An overview of the ramp-up procedure in accordance with this embodiment of the invention is summarized in FIGS. 41A and 41B. The BS 3114 transmits a pilot code while searching for the short code (step 3200). The SU 3116 acquires the pilot code transmitted from the BS 3114 (step 3202), starts transmitting a short code starting at a minimum power level P0 which is guaranteed to be less than the required power, and quickly increases transmission power (step 3204). Once the received power level at the BS 3114 reaches the minimum level needed for detection of the short code (step 3206) the BS 3114 acquires the correct phase of the short code, transmits an indication of this detection, and begins searching for the access code (step 3208). Upon receiving the detection indication, the SU 3116 ceases transmitting the short code and starts transmitting an access code. The SU 3116 initiates a slow ramp-up of transmit power while sending the access code (step 3210). The BS 3114 searches for the correct phase of the access code by searching only one phase out of each short code length portion of the access code (step 3212). If the BS 3114 searches the phases of the access code up to the maximum round trip delay and has not detected the correct phase, the search is repeated by searching every phase (step 3214). Upon detection of the correct phase of the access code by the BS 3114, the BS 3114 sends an acknowledgment to the SU 3116 (step 3216). Reception of the acknowledgment by the SU 3116 concludes the ramp-up process. A closed loop power control is established, and the SU 3116 continues the call setup process by sending related call setup messages (step 3218).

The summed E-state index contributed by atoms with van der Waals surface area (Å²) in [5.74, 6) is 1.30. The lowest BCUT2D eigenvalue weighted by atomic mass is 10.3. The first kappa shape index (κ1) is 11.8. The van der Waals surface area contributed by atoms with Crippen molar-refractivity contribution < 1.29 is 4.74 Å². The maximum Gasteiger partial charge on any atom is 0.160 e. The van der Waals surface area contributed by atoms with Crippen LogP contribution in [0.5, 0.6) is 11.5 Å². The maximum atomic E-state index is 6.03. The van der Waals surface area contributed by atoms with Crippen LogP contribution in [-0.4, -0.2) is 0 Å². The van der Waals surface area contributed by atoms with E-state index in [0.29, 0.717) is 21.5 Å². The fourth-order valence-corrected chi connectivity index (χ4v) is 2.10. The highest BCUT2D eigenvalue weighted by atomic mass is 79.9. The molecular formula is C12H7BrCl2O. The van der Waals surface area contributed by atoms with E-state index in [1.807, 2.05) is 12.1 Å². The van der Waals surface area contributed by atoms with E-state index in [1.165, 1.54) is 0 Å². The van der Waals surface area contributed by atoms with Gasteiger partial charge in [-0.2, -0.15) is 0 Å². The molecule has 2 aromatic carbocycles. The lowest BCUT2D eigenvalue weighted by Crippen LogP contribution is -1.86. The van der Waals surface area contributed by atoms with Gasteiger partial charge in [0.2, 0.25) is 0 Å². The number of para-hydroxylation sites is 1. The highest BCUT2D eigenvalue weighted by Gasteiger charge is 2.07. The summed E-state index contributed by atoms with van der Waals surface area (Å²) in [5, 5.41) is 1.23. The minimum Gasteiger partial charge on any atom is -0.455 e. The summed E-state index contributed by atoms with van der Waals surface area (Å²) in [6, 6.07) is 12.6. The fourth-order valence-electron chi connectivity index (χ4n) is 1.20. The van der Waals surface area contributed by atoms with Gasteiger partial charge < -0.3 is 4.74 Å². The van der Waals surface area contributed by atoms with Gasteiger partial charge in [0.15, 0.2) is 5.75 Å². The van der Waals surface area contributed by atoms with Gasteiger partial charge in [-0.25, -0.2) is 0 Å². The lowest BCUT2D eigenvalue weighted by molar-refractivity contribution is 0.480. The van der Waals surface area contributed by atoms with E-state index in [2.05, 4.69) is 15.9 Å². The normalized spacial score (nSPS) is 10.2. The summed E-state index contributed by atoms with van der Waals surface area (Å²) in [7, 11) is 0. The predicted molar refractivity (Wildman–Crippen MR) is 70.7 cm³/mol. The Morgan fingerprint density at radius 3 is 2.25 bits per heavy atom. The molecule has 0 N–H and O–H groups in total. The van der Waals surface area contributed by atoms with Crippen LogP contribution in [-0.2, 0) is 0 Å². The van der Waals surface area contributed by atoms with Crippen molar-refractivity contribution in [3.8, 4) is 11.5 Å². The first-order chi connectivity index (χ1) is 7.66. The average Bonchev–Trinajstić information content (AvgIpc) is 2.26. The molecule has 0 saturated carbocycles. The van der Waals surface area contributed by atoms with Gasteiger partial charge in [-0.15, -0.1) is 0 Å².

XXXXIII. Virtual Locating of a Fixed SU to Reduce Re-Acquisition Time